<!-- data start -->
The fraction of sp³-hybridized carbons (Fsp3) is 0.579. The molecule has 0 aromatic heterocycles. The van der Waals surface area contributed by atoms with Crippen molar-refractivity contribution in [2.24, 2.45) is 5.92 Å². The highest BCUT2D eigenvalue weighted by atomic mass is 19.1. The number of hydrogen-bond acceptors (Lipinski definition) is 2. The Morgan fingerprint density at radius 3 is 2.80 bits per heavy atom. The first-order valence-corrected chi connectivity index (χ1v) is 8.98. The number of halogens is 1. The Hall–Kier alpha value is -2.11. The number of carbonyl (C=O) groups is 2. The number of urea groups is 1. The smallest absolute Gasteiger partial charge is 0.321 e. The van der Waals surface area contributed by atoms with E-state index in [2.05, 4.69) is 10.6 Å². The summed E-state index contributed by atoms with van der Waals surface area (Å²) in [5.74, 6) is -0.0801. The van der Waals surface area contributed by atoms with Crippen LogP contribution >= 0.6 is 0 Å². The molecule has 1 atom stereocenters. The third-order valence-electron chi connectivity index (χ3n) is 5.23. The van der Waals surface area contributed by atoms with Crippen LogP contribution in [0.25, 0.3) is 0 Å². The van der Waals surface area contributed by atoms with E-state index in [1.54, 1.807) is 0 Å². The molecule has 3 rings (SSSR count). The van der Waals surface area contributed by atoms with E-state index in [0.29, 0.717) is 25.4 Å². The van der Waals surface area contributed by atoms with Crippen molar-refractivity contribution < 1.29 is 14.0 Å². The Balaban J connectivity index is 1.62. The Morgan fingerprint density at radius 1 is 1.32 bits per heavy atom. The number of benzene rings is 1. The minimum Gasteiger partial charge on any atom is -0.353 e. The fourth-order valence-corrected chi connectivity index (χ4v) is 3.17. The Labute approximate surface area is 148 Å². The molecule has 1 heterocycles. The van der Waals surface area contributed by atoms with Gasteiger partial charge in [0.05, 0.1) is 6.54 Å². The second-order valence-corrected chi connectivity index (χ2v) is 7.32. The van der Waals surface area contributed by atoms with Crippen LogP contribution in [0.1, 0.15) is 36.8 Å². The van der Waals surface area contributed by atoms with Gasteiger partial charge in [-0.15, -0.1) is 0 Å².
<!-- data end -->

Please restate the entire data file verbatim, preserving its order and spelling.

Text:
The fraction of sp³-hybridized carbons (Fsp3) is 0.579. The molecule has 0 aromatic heterocycles. The van der Waals surface area contributed by atoms with Crippen molar-refractivity contribution in [2.24, 2.45) is 5.92 Å². The highest BCUT2D eigenvalue weighted by atomic mass is 19.1. The number of hydrogen-bond acceptors (Lipinski definition) is 2. The Morgan fingerprint density at radius 3 is 2.80 bits per heavy atom. The first-order valence-corrected chi connectivity index (χ1v) is 8.98. The number of halogens is 1. The Hall–Kier alpha value is -2.11. The number of carbonyl (C=O) groups is 2. The number of urea groups is 1. The smallest absolute Gasteiger partial charge is 0.321 e. The van der Waals surface area contributed by atoms with E-state index in [2.05, 4.69) is 10.6 Å². The summed E-state index contributed by atoms with van der Waals surface area (Å²) in [5.74, 6) is -0.0801. The van der Waals surface area contributed by atoms with Crippen LogP contribution >= 0.6 is 0 Å². The molecule has 1 atom stereocenters. The third-order valence-electron chi connectivity index (χ3n) is 5.23. The van der Waals surface area contributed by atoms with Crippen LogP contribution in [0.25, 0.3) is 0 Å². The van der Waals surface area contributed by atoms with E-state index in [1.54, 1.807) is 0 Å². The molecule has 3 rings (SSSR count). The van der Waals surface area contributed by atoms with E-state index in [0.29, 0.717) is 25.4 Å². The van der Waals surface area contributed by atoms with Crippen molar-refractivity contribution < 1.29 is 14.0 Å². The Balaban J connectivity index is 1.62. The Morgan fingerprint density at radius 1 is 1.32 bits per heavy atom. The number of benzene rings is 1. The minimum Gasteiger partial charge on any atom is -0.353 e. The fourth-order valence-corrected chi connectivity index (χ4v) is 3.17. The Labute approximate surface area is 148 Å². The molecule has 1 heterocycles. The van der Waals surface area contributed by atoms with Gasteiger partial charge in [0.05, 0.1) is 6.54 Å². The second-order valence-corrected chi connectivity index (χ2v) is 7.32. The van der Waals surface area contributed by atoms with Crippen LogP contribution in [0.1, 0.15) is 36.8 Å². The van der Waals surface area contributed by atoms with Gasteiger partial charge in [-0.15, -0.1) is 0 Å².